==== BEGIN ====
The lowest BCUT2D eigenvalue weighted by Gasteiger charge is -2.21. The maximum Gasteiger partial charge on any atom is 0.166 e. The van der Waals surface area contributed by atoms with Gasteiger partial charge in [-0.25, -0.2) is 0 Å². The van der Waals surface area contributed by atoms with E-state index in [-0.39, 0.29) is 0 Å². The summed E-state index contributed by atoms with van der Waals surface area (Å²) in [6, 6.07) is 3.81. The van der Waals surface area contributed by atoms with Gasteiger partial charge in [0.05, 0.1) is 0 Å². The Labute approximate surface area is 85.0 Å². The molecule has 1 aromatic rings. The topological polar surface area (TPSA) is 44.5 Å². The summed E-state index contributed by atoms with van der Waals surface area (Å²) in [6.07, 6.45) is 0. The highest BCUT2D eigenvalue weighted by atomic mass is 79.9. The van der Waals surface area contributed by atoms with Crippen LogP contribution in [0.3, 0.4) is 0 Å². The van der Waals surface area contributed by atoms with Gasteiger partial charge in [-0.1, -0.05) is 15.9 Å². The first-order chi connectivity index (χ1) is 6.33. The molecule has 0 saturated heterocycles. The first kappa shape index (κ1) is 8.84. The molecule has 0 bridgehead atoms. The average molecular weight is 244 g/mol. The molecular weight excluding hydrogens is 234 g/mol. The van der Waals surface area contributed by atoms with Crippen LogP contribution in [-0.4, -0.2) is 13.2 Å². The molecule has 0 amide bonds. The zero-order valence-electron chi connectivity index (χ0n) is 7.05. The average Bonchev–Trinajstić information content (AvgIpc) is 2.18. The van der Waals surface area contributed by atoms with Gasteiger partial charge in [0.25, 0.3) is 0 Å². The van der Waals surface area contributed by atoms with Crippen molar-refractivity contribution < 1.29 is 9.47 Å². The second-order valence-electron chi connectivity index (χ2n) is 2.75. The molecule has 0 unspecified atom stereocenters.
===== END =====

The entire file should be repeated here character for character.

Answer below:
The lowest BCUT2D eigenvalue weighted by Gasteiger charge is -2.21. The maximum Gasteiger partial charge on any atom is 0.166 e. The van der Waals surface area contributed by atoms with Gasteiger partial charge in [-0.25, -0.2) is 0 Å². The van der Waals surface area contributed by atoms with E-state index in [-0.39, 0.29) is 0 Å². The summed E-state index contributed by atoms with van der Waals surface area (Å²) in [6, 6.07) is 3.81. The van der Waals surface area contributed by atoms with Gasteiger partial charge in [0.05, 0.1) is 0 Å². The Labute approximate surface area is 85.0 Å². The molecule has 1 aromatic rings. The topological polar surface area (TPSA) is 44.5 Å². The summed E-state index contributed by atoms with van der Waals surface area (Å²) in [6.07, 6.45) is 0. The highest BCUT2D eigenvalue weighted by atomic mass is 79.9. The van der Waals surface area contributed by atoms with Crippen LogP contribution in [0.3, 0.4) is 0 Å². The van der Waals surface area contributed by atoms with Gasteiger partial charge in [-0.1, -0.05) is 15.9 Å². The first-order chi connectivity index (χ1) is 6.33. The molecule has 0 saturated heterocycles. The first kappa shape index (κ1) is 8.84. The molecule has 0 bridgehead atoms. The average molecular weight is 244 g/mol. The molecular weight excluding hydrogens is 234 g/mol. The van der Waals surface area contributed by atoms with Crippen LogP contribution in [-0.4, -0.2) is 13.2 Å². The molecule has 0 amide bonds. The zero-order valence-electron chi connectivity index (χ0n) is 7.05. The average Bonchev–Trinajstić information content (AvgIpc) is 2.18. The van der Waals surface area contributed by atoms with Gasteiger partial charge in [0.25, 0.3) is 0 Å². The van der Waals surface area contributed by atoms with Crippen molar-refractivity contribution < 1.29 is 9.47 Å². The second-order valence-electron chi connectivity index (χ2n) is 2.75. The molecule has 0 unspecified atom stereocenters.